Saturday, August 21, 2021

Logitech's Tools for Schools

Logitech for Education is targeting some of their tools specifically for schools. Three that I got to try out are the Logitech Crayon, the Logitech H390 USB Headset, and the Logitech C270 HD Webcam.


The Logitech Crayon has been around for a few years and many iPad schools already use them. If you are not familiar with it, the Logitech Crayon is a rugged, rechargeable drawing tool for the iPad which, in iPad apps that support it, includes a variable line weight, similar to a "real" pencil. It is built using the Apple Pencil technology. When a student angles the Logitech Crayon down a bit, the line one is drawing gets darker and thicker. Another useful feature of the Logitech Crayon is the "palm rejection" feature which ignores stray screen touches.

The Logitech Crayon works seamlessly with the iPad. Simply press a button to turn it on and it ready to write with. There are no delays to get started!

The Logitech Crayon runs for 7.5 hours of writing/drawing time per charge. And, to conserve battery life, it powers off after 30 minutes of non-use. There is also a battery life indicator light which will give the user a clue as when it it time to charge the Logitech Crayon. Charging the Logitech Crayon is easy-- just plug a lighting cable attached to your computer or small charger into the top of the device, as seen below. And the Logitech Crayon charges fast, too!

Having a stylus for each student with an iPad is important. We all know using a finger to draw on a tablet screen does not produce good results. With the 
Logitech Crayon, students can be precise when making a sketch of a science lab result, drawing a prototype of a 3D object they want to design, painting a picture to use in a video or digital story, or even taking notes in their own hand, and, when using a note-taking app like Nebo, Notablity, or Microsoft's OneNote, and convert their handwriting directly into text.

The Logitech Crayon works with many of the apps teachers and students use on the iPad. I happen to use it most with Procreate and Inkflow when I am sketchnoting, since the line weights make a difference in my sketchnote process. Here are a few of many other apps that work with it.

The current iPads that are compatible with the Logitech Crayon include, once they are updated to at least iOS 12.2

  • iPad Mini (5th gen)
  • iPad Air (3rd and 4th gen)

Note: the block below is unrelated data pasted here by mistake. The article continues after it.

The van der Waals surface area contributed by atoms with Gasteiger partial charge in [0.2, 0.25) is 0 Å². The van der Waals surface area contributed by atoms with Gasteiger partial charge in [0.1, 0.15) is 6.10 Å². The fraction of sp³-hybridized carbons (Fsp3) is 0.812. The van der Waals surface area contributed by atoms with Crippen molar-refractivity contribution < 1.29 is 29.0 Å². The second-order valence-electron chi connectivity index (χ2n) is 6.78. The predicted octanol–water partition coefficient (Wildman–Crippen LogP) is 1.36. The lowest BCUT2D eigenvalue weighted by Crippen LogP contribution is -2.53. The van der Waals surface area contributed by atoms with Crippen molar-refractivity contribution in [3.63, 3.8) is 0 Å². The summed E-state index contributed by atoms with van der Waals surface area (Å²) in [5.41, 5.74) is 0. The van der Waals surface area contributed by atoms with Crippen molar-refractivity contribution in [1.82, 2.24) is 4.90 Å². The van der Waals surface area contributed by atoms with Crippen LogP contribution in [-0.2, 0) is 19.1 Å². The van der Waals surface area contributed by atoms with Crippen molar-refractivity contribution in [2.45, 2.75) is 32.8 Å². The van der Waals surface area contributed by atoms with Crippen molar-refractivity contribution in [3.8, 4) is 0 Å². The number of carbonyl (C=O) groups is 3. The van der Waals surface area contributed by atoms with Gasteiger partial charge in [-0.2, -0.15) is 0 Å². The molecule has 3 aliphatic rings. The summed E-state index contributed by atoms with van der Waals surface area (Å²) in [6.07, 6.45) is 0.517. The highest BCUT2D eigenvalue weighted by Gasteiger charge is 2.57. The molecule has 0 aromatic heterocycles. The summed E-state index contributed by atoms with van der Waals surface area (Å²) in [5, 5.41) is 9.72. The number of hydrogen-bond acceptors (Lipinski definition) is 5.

• iPad (6th, 7th, and 8th gen)
  • iPad Pro 11" (1st and 2nd gen)
  • iPad Pro 12.9" (3rd and 4th gen)



One of the big problems with students creating in a classroom is the noise level. Educators have come up with creative solutions to allow students access to a quiet space in which to audio record a podcast, the narration for a digital story, or even have a Zoom or Google Meet video conference.  I have seen large cardboard boxes, lined with foam, and set up so students can record with al least some of the noise of the classroom filtered out. Educators send students into the hallways to record at times. Some classrooms line the walls with commercial acoustic tiles, which are intended to decrease the noise levels. Other ideas include sending the students who need to record to the band room and using one of the practice rooms to record in. Here are some unique set-ups creative teachers have devised!

Julie Smith set-up a portable recording studio in her kindergarten classroom.

Mrs. Q showcases her recording booths on Instagram.

As all educators know, however, there are very few places in a school setting that are quiet. To eliminate most of the educator stress that comes along with trying to facilitate a recording process, a logical solution is having a headset for each student. By having a microphone close to their mouth and the audio being heard through the headphones, students will have the ability to record with little background noise.

I have used Logitech branded headsets for years and still do. Coincidentally, before being asked to review the Logitech H390 USB Headset, I ordered this same headset to use for my recordings and video conferencing use! I chose it because it was an on-ear headset (not over-the-ear) and had a noise cancelling mic. And the sound quality of the Logitech H390 USB Headset is excellent, as you can hear in this recording I made on a Chromebook. I used Vocaroo, the educator's favorite online audio recorder, to create the recording.

Here is the QR code to the recording in case you want to access the recording this way.

The Logitech H390 USB Headset has a ton of features packed into a very affordable headset for schools. Of course, IMHO, the best feature for the classroom, after the low cost, is the noise-cancelling feature of the boom mic.

Since I am a Mac user, I do not have any USB-A ports on my MacbookPro M1, only USB-C ports. I use a female USB-A adapter to USB-C adapter so I can plug my Logitech H390 USB Headset into my MBP. By the way, I discovered a long time ago audio is much cleaner with a USB headset connection than the standard 3.5mm headphone jack found on computers.

I also discovered I can use the Logitech H390 USB Headset with that same adapter to record audio with my iPadPro 12.9" (5th generation) since it has a USB-C connection, too!

In addition to students recording with the headset, the boom mic on the Logitech H390 USB Headset can be flipped up, and students can be listening to an instructional video, searching for royalty-free music to add to a video they are creating, working in an online tutorial, or searching for famous speeches for an assignment. With a headset on, students can all be working on separate projects without disturbing others.